heavy work

heav·y work

(hev'ē wŏrk)
A physical demand level, described as the exertion of up to 100 pounds of force occasionally, or up to 50 pounds of force frequently, or 20 pounds of force constantly to move objects.
See also: very heavy work
Medical Dictionary for the Health Professions and Nursing © Farlex 2012
References in classic literature ?
It seems that the heavy work in the quarries and the new railway gradings is done mainly by Italians.
Emma felt that she could not do too much for her, that Harriet had a right to all her ingenuity and all her patience; but it was heavy work to be for ever convincing without producing any effect, for ever agreed to, without being able to make their opinions the same.
The fitful bursts of sleet had changed into a steady rain and the horses had heavy work even without a load behind them.
It was wild and heavy work, without a drink or thought of drink.
We were to start before old Sol got in his heavy work, but we haven't had breakfast yet."
It was a hard trip, with the mail behind them, and the heavy work wore them down.
She talked to her aunt Bertram-- she must talk to somebody of the ball; but her aunt had seen so little of what had passed, and had so little curiosity, that it was heavy work. Lady Bertram was not certain of anybody's dress or anybody's place at supper but her own.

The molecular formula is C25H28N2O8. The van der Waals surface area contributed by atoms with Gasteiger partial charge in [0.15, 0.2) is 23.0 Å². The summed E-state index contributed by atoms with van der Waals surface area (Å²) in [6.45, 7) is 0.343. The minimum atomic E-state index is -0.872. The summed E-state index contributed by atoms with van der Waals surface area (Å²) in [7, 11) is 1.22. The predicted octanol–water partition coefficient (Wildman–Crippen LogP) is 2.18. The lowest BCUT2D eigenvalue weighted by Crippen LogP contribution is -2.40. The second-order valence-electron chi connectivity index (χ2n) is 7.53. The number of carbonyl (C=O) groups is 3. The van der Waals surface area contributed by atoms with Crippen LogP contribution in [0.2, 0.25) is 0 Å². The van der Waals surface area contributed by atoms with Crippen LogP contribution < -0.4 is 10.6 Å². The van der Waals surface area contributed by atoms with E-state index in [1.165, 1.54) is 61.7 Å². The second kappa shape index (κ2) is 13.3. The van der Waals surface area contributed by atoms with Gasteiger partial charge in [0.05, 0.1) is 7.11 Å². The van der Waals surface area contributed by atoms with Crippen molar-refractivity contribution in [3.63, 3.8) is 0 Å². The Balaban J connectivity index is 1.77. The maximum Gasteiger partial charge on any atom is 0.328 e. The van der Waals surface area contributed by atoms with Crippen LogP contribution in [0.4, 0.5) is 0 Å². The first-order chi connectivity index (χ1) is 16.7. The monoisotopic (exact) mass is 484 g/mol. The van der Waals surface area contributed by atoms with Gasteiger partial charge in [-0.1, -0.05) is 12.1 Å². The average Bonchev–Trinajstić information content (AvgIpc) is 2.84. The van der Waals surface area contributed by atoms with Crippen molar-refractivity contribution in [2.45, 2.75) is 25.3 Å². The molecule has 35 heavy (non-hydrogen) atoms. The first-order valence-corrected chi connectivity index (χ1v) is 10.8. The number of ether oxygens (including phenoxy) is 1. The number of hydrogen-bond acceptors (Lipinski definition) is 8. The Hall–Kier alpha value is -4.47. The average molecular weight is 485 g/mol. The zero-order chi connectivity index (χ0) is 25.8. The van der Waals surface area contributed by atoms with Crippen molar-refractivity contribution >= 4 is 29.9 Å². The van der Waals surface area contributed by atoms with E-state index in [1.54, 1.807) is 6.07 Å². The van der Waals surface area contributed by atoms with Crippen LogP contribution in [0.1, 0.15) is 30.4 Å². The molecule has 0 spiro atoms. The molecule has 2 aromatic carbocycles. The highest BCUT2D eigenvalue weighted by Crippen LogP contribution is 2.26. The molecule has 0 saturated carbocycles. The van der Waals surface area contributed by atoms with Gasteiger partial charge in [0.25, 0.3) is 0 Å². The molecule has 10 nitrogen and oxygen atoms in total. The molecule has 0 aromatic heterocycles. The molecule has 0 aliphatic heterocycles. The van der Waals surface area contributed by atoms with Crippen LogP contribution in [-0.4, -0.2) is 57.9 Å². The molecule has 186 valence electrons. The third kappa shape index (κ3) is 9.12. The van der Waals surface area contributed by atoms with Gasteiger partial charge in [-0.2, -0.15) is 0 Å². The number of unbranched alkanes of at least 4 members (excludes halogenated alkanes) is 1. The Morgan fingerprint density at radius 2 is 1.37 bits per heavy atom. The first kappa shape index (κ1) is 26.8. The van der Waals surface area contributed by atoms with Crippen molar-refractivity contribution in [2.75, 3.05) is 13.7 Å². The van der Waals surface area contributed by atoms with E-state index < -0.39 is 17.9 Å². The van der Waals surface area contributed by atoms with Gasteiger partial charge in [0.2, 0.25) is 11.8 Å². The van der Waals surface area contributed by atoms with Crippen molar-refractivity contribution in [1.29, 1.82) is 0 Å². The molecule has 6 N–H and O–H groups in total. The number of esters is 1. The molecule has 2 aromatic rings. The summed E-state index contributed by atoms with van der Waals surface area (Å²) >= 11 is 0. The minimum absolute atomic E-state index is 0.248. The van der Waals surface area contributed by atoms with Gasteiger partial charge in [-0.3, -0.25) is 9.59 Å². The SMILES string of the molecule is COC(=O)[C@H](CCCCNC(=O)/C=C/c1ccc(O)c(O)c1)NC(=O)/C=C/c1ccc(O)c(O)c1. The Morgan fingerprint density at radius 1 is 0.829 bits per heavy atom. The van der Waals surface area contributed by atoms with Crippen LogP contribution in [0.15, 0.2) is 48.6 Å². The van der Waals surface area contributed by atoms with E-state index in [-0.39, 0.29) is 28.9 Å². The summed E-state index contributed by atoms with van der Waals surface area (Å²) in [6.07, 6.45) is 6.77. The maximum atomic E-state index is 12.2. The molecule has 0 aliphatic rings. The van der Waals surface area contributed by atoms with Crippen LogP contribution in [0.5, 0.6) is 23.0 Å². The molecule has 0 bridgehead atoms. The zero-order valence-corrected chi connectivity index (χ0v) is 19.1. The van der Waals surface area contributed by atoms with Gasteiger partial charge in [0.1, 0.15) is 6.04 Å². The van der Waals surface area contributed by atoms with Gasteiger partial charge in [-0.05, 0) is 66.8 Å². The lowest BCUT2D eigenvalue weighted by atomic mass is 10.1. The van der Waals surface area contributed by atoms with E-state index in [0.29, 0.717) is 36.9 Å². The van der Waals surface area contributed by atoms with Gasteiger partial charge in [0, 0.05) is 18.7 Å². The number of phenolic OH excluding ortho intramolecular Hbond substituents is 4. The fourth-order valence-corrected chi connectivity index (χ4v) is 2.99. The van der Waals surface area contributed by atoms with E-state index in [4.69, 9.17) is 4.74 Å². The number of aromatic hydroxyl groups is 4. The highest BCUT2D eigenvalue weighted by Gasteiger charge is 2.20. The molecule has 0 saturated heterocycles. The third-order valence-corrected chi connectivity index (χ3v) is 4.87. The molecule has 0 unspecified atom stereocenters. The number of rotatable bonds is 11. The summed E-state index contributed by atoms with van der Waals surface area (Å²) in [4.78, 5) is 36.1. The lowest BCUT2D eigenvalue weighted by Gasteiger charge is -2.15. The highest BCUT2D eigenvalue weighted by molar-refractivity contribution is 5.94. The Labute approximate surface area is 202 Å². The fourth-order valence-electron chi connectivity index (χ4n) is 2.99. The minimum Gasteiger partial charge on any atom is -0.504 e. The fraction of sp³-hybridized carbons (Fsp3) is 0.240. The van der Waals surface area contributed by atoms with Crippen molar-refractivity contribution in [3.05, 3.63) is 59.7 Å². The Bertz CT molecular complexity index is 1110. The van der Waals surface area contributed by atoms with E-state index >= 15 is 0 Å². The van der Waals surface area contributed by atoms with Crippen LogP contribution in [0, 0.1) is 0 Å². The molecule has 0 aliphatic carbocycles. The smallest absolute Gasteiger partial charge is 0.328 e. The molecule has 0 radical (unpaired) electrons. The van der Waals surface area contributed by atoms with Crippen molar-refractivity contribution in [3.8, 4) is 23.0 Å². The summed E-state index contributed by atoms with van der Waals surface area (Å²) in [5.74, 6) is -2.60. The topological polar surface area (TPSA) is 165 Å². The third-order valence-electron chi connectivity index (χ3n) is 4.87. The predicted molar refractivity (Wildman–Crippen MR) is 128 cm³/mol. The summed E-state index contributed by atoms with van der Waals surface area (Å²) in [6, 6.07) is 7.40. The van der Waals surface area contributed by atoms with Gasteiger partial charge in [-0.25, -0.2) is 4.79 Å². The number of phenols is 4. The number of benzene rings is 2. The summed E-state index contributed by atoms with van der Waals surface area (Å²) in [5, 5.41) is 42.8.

But midway they encountered an ice-jam which took an hour of heavy work to cross.
Poor as he was, and determined to rise as he was, he nevertheless hired one servant to take the heavy work off of Marian's hands.
But there was little time for laughter in those days, what of our heavy work and of the awfulness of Wolf Larsen's living death.
I passed days in the woods and fields, gunning or picking berries; I spent myself in heavy work; I made little journeys; and all this was very wholesome and very well; but I did not give up my reading or my attempts to write.
Not only were the bars that protect it intact, but the blinds inside of them were drawn, as I had myself drawn them early in the evening, as I did every day, though Mademoiselle, knowing that I was tired from the heavy work I had been doing, had begged me not to trouble myself, but leave her to do it; and they were just as I had left them, fastened with an iron catch on the inside.